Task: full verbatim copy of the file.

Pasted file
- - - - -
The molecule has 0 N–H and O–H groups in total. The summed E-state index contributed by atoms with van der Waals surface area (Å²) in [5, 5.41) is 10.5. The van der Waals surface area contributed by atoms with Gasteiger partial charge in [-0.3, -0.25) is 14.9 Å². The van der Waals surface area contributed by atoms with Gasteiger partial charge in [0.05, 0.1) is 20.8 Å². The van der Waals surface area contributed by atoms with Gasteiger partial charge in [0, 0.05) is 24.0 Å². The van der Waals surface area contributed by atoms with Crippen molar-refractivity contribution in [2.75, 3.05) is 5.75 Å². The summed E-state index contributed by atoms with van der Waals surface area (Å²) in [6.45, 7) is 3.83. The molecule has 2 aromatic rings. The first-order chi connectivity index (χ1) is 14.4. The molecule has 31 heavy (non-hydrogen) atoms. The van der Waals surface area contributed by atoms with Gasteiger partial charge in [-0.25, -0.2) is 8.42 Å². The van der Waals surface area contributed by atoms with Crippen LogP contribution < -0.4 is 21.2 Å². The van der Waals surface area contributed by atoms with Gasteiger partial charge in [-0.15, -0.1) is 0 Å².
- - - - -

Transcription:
The molecule has 0 N–H and O–H groups in total. The summed E-state index contributed by atoms with van der Waals surface area (Å²) in [5, 5.41) is 10.5. The van der Waals surface area contributed by atoms with Gasteiger partial charge in [-0.3, -0.25) is 14.9 Å². The van der Waals surface area contributed by atoms with Gasteiger partial charge in [0.05, 0.1) is 20.8 Å². The van der Waals surface area contributed by atoms with Gasteiger partial charge in [0, 0.05) is 24.0 Å². The van der Waals surface area contributed by atoms with Crippen molar-refractivity contribution in [2.75, 3.05) is 5.75 Å². The summed E-state index contributed by atoms with van der Waals surface area (Å²) in [6.45, 7) is 3.83. The molecule has 2 aromatic rings. The first-order chi connectivity index (χ1) is 14.4. The molecule has 31 heavy (non-hydrogen) atoms. The van der Waals surface area contributed by atoms with Gasteiger partial charge in [-0.25, -0.2) is 8.42 Å². The van der Waals surface area contributed by atoms with Crippen LogP contribution < -0.4 is 21.2 Å². The van der Waals surface area contributed by atoms with Gasteiger partial charge in [-0.15, -0.1) is 0 Å².